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Clinical course of gamma-hydroxybutyrate overdose.
Ann Emerg Med. 1998 Jun; 31(6):716-22.AE

Abstract

STUDY OBJECTIVE

To describe the clinical characteristics and course of gamma-hydroxybutyrate (GHB) overdose.

METHODS

We assembled a retrospective series of all cases of GHB ingestion see in an urban public-hospital emergency department and entered in a computerized database January 1993 through December 1996. From these cases we extracted demographic information, concurrent drug use, vital signs, Glasgow Coma Scale (GCS) score, laboratory values, and clinical course.

RESULTS

Sixty-one (69%) of the 88 patients were male. The mean age was 28 years. Thirty-four cases (39%) involved coingestion of ethanol, and 25 (28%) involved coingestion of another drug, most commonly amphetamines. Twenty-five cases (28%) had a GCS score of 3, and 28 (33%) had scores ranging from 4 through 8. The mean time to regained consciousness from initial presentation among nonintubated patients with an initial GCS of 13 or less was 146 minutes (range, 16-389). Twenty-two patients (31%) had an initial temperature of 35 degrees C or less. Thirty-two (36%) had asymptomatic bradycardia; in 29 of these cases, the initial GCS score was 8 or less. Ten patients (11%) presented with hypotension (systolic blood pressure < or = 90 mm Hg); 6 of these patients also demonstrated concurrent bradycardia. Arterial blood gases were measured in 30 patients; 21 had a PCO2 of 45 or greater, with pH ranging from 7.24 to 7.34, consistent with mild acute respiratory acidosis. Twenty-six patients (30%) had an episode of emesis; in 22 of these cases, the initial GCS was 8 or less.

CONCLUSION

In our study population, patients who overdosed on GHB presented with a markedly decreased level of consciousness. Coingestion of ethanol or other drugs is common, as are bradycardia, hypothermia, respiratory acidosis, and emesis. Hypotension occurs occasionally. Patients typically regain consciousness spontaneously within 5 hours of the ingestion.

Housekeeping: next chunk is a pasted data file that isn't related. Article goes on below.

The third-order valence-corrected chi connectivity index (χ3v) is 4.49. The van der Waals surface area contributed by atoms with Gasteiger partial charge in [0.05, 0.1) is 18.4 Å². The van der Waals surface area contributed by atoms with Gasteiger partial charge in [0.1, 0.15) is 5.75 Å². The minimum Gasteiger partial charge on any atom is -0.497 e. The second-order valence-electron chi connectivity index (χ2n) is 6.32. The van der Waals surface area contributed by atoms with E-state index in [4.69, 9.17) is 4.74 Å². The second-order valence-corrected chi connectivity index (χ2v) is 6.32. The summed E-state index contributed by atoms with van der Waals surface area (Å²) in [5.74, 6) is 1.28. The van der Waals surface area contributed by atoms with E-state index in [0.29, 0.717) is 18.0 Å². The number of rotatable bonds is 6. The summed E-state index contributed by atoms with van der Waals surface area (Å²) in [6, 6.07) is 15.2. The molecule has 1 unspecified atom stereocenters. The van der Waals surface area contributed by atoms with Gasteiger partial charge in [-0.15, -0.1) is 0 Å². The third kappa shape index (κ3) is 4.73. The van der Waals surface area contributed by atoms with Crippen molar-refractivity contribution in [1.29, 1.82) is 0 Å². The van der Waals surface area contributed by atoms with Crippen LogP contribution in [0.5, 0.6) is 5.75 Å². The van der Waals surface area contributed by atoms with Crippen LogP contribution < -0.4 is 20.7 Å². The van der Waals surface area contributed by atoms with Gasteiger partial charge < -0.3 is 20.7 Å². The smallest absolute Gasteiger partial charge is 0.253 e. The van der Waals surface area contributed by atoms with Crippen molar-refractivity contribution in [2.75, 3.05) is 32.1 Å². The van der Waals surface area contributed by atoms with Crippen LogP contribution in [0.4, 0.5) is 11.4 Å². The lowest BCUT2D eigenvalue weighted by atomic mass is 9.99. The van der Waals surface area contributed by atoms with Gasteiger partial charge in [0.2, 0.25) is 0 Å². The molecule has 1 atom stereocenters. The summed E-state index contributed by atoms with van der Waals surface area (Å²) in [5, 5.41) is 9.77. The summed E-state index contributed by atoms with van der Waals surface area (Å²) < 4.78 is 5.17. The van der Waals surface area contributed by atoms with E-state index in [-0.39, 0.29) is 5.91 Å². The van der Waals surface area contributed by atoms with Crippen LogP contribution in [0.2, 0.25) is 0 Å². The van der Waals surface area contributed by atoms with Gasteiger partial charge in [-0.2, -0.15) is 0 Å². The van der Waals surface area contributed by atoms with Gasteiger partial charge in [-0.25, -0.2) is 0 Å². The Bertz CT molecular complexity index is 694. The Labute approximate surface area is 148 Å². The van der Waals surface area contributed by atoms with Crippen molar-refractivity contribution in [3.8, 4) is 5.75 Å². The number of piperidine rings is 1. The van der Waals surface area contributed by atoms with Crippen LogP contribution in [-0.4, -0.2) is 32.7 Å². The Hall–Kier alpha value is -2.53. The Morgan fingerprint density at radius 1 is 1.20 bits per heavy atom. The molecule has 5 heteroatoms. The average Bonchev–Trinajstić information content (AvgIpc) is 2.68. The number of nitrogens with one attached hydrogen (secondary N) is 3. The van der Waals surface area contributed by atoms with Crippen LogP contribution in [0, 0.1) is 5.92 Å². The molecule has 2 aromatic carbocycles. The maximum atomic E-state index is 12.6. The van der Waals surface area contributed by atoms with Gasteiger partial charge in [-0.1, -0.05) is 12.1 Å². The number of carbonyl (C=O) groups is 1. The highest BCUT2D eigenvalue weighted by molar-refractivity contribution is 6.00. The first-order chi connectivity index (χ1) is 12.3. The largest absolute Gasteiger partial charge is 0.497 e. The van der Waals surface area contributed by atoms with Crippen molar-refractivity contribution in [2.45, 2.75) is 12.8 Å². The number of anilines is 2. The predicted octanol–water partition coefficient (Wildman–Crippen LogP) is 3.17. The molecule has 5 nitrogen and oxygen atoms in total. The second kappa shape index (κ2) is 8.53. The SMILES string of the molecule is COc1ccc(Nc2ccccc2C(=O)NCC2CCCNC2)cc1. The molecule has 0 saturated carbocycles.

Authors+Show Affiliations

Department of Emergency Services, San Francisco General Hospital, CA, USA. rchin@itsa.ucsf.eduNo affiliation info availableNo affiliation info availableNo affiliation info availableNo affiliation info available

Pub Type(s)

Journal Article

Language

eng

PubMed ID

9624311

Citation

Chin, R L., et al. "Clinical Course of Gamma-hydroxybutyrate Overdose." Annals of Emergency Medicine, vol. 31, no. 6, 1998, pp. 716-22.
Chin RL, Sporer KA, Cullison B, et al. Clinical course of gamma-hydroxybutyrate overdose. Ann Emerg Med. 1998;31(6):716-22.
Chin, R. L., Sporer, K. A., Cullison, B., Dyer, J. E., & Wu, T. D. (1998). Clinical course of gamma-hydroxybutyrate overdose. Annals of Emergency Medicine, 31(6), 716-22.
Chin RL, et al. Clinical Course of Gamma-hydroxybutyrate Overdose. Ann Emerg Med. 1998;31(6):716-22. PubMed PMID: 9624311.
* Article titles in AMA citation format should be in sentence-case
TY - JOUR T1 - Clinical course of gamma-hydroxybutyrate overdose. AU - Chin,R L, AU - Sporer,K A, AU - Cullison,B, AU - Dyer,J E, AU - Wu,T D, PY - 1998/6/13/pubmed PY - 1998/6/13/medline PY - 1998/6/13/entrez SP - 716 EP - 22 JF - Annals of emergency medicine JO - Ann Emerg Med VL - 31 IS - 6 N2 - STUDY OBJECTIVE: To describe the clinical characteristics and course of gamma-hydroxybutyrate (GHB) overdose. METHODS: We assembled a retrospective series of all cases of GHB ingestion see in an urban public-hospital emergency department and entered in a computerized database January 1993 through December 1996. From these cases we extracted demographic information, concurrent drug use, vital signs, Glasgow Coma Scale (GCS) score, laboratory values, and clinical course. RESULTS: Sixty-one (69%) of the 88 patients were male. The mean age was 28 years. Thirty-four cases (39%) involved coingestion of ethanol, and 25 (28%) involved coingestion of another drug, most commonly amphetamines. Twenty-five cases (28%) had a GCS score of 3, and 28 (33%) had scores ranging from 4 through 8. The mean time to regained consciousness from initial presentation among nonintubated patients with an initial GCS of 13 or less was 146 minutes (range, 16-389). Twenty-two patients (31%) had an initial temperature of 35 degrees C or less. Thirty-two (36%) had asymptomatic bradycardia; in 29 of these cases, the initial GCS score was 8 or less. Ten patients (11%) presented with hypotension (systolic blood pressure < or = 90 mm Hg); 6 of these patients also demonstrated concurrent bradycardia. Arterial blood gases were measured in 30 patients; 21 had a PCO2 of 45 or greater, with pH ranging from 7.24 to 7.34, consistent with mild acute respiratory acidosis. Twenty-six patients (30%) had an episode of emesis; in 22 of these cases, the initial GCS was 8 or less. CONCLUSION: In our study population, patients who overdosed on GHB presented with a markedly decreased level of consciousness. Coingestion of ethanol or other drugs is common, as are bradycardia, hypothermia, respiratory acidosis, and emesis. Hypotension occurs occasionally. Patients typically regain consciousness spontaneously within 5 hours of the ingestion. SN - 0196-0644 UR - https://wwww.unboundmedicine.com/medline/citation/9624311/Clinical_course_of_gamma_hydroxybutyrate_overdose_ L2 - https://linkinghub.elsevier.com/retrieve/pii/S0196064498001620 DB - PRIME DP - Unbound Medicine ER -